The amplitude of accommodation (AoA) test monocularly or binocularly measures the maximum increase in the eye’s obtainable dioptric power. The test determines the maximum optical power increase when the eye adjusts its focus from far to near. AoA is usually measured in routine clinical eye examinations.
Different methods are used to measure AoA, the oldest of which are the push-up method, originated by Donders, and the minus method. Research indicates that the push-up method works well for fully corrected ametropes or emmetropes.
An AoA test can be affected by target size, speed of target approach, and target illumination. Prescribed medications, some pathological conditions, refractive errors, sunlight adaptation, and race or ethnicity can influence the amplitude of accommodation. Other factors that may influence AoA include periocular temperature, intraocular pressure, Down syndrome, diabetes, dyslexia, urbanization, etc.
Also Known As
- Accommodative Response
- Minus lens
- Dynamic retinoscopy
- Push-down to recognition
AoA is a routine clinical examination used to detect and manage common refractive conditions that include latent hypermetropia and presbyopia. AoA constitutes part of a comprehensive eye exam for pediatric patients and can detect inefficiencies and accommodative deficiencies associated with poor academic performance. The test in these patients can help determine a systemic or neuropathy abnormality. Studies show that most learning disabilities are linked to accommodative disorders of amplitude.
Before the Procedure
AoA test is measured during routine ophthalmic or optometry examinations and is measured in daylight.
The test corrects for distance vision with the patient requested to view a detailed test object approaching the eye. For example, the doctor can slowly move a small letter of 0.4 m or 0.5m near the patient's eye until the letter blurs. The doctor measures the near point of accommodation, which is the distance or point where the letters became blurry. To arrive at AoA, the measurement is done in meters but converted to dioptres.
Here, the doctor moves the test object away from the eye with the patient requested to report when s/he first sights the object clearly.
This method is a modification of the push-up method, where the doctor measures the point at which the target is recognized when moved away from the eye.
The eye doctor keeps adding negative spherical lenses to the distance refractive correction until the patient cannot maintain the primary acuity at a preset viewing distance. The doctor determines the AoA by adding the maximum negative lens power as the patient maintains focus. The test is facilitated using a phoropter (refractive head).
The eye doctor starts with either a push-up or minus lens technique, then determines the endpoint by observing the retinoscopic reflex. This method is suitable for patients with visual impairment or communication challenges. However, it requires greater professional judgment by the eye doctor.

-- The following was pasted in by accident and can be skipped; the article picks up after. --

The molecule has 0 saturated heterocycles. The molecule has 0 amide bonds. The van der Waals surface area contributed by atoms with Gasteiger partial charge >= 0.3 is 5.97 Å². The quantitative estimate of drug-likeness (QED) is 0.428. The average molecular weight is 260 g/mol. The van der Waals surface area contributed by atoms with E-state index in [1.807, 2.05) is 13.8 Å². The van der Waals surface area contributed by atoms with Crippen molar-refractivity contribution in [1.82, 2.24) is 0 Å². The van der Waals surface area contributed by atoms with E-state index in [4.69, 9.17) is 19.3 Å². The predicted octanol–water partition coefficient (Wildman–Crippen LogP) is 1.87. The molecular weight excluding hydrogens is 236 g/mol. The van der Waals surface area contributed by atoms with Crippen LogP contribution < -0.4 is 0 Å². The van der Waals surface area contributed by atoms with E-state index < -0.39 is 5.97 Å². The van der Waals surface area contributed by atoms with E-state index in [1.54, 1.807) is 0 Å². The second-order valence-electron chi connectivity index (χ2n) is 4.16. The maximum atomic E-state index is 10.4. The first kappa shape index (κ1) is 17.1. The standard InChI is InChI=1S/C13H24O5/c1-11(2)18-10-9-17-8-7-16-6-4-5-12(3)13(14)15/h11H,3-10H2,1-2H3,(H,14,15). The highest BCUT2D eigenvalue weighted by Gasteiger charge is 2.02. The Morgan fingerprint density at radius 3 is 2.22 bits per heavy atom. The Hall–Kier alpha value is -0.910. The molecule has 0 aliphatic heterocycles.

As noted with risk, results differ due to various factors such as the patient's psychology, age, boredom, fatigue, etc. Results may be overestimated or underestimated. Different methods produce different results.
Risks & Complications
The main risk is accuracy, where an inadequate method may produce errors in measurement and affect the outcome. Some of these risks may include:
- Depth of focus (DoF) which affects all AoA measurement techniques that require the patient’s recognition of blur. Recognizing blur depends on acuity and the awareness of blur. Recognizing blur also varies from patient to patient and with viewing conditions like luminance.
- Reaction time can result in an error that may influence any method involving target movement (push-up, push-down, and minus method). Reaction time sums up four consecutive reaction times when the object moves beyond the place where blur first occurred. These four points are the patient's time to register blur; the patient to vocalize it; the examiner to record that message; and stoppage of movement by the examiner. The error increases with target velocity when accommodation is measured on a distance scale.
- The reference point for measurements can affect those AoA tests where distance is measured. These points may include the corneal point, the spectacle plane, the eye, 14mm in front of the eye, and 7mm behind the anterior corneal pole. Different reference points produce a greater error at higher levels of the amplitude of accommodation.
- Instrumentation errors occasioned by factors specific to the Royal Air Force Rule (RAF) rule. These factors may include uncertainties surrounding the scale’s zero-point location and ambiguities about the slider’s index position on the scale.
- Bias by the eye doctor can produce error in measurements not fully automatic. The different techniques used by practitioners may impact how measurements are taken (subsequently influencing the outcome).
- Some errors are specific to dynamic retinoscopy. Because it is conducted at a closer working distance than static retinoscopy, this may reduce its precision, increasing scaling error. Besides, measuring away from the visual axis decreases the retinoscopy's reliability. Dynamic retinoscopy also produces glare, which can affect the outcome.
- Anomalous proximal cues can produce error. Psychological factors like awareness of the nearness of the test object can influence accommodation.